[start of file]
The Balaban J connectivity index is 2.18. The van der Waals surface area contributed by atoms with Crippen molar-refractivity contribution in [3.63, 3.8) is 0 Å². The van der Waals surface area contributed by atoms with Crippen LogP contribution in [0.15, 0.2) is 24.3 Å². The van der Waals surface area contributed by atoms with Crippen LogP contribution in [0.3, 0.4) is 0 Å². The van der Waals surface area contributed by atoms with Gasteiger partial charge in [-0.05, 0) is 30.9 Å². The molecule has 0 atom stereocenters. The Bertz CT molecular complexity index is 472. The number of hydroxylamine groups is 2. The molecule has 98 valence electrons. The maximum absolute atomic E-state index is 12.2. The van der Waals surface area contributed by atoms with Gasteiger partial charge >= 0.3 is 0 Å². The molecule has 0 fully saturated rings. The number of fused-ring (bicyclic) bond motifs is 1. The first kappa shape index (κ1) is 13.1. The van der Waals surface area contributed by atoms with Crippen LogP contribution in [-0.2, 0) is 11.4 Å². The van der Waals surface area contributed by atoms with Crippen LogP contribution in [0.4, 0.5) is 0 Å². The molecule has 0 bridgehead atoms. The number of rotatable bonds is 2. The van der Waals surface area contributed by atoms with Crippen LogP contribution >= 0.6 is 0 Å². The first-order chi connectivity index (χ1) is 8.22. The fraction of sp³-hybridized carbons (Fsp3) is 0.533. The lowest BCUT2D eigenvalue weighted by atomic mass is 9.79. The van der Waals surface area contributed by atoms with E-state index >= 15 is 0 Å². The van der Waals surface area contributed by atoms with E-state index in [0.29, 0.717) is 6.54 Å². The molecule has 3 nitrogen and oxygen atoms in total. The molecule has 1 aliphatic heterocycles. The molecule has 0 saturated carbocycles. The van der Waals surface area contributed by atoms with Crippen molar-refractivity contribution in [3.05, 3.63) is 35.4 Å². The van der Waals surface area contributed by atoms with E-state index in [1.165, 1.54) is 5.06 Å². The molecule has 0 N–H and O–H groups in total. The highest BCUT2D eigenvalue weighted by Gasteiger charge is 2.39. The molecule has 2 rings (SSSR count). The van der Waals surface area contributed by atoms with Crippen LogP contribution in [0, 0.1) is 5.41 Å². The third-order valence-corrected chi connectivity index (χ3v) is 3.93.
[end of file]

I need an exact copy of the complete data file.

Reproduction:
The Balaban J connectivity index is 2.18. The van der Waals surface area contributed by atoms with Crippen molar-refractivity contribution in [3.63, 3.8) is 0 Å². The van der Waals surface area contributed by atoms with Crippen LogP contribution in [0.15, 0.2) is 24.3 Å². The van der Waals surface area contributed by atoms with Crippen LogP contribution in [0.3, 0.4) is 0 Å². The van der Waals surface area contributed by atoms with Gasteiger partial charge in [-0.05, 0) is 30.9 Å². The molecule has 0 atom stereocenters. The Bertz CT molecular complexity index is 472. The number of hydroxylamine groups is 2. The molecule has 98 valence electrons. The maximum absolute atomic E-state index is 12.2. The van der Waals surface area contributed by atoms with Gasteiger partial charge >= 0.3 is 0 Å². The molecule has 0 fully saturated rings. The number of fused-ring (bicyclic) bond motifs is 1. The first kappa shape index (κ1) is 13.1. The van der Waals surface area contributed by atoms with Crippen LogP contribution in [-0.2, 0) is 11.4 Å². The van der Waals surface area contributed by atoms with Crippen LogP contribution in [0.4, 0.5) is 0 Å². The molecule has 0 bridgehead atoms. The number of rotatable bonds is 2. The van der Waals surface area contributed by atoms with Crippen LogP contribution >= 0.6 is 0 Å². The first-order chi connectivity index (χ1) is 8.22. The fraction of sp³-hybridized carbons (Fsp3) is 0.533. The lowest BCUT2D eigenvalue weighted by atomic mass is 9.79. The van der Waals surface area contributed by atoms with E-state index >= 15 is 0 Å². The van der Waals surface area contributed by atoms with E-state index in [0.29, 0.717) is 6.54 Å². The molecule has 3 nitrogen and oxygen atoms in total. The molecule has 1 aliphatic heterocycles. The molecule has 0 saturated carbocycles. The van der Waals surface area contributed by atoms with Crippen molar-refractivity contribution in [3.05, 3.63) is 35.4 Å². The van der Waals surface area contributed by atoms with E-state index in [1.165, 1.54) is 5.06 Å². The molecule has 0 N–H and O–H groups in total. The highest BCUT2D eigenvalue weighted by Gasteiger charge is 2.39. The molecule has 2 rings (SSSR count). The van der Waals surface area contributed by atoms with Crippen LogP contribution in [0, 0.1) is 5.41 Å². The third-order valence-corrected chi connectivity index (χ3v) is 3.93.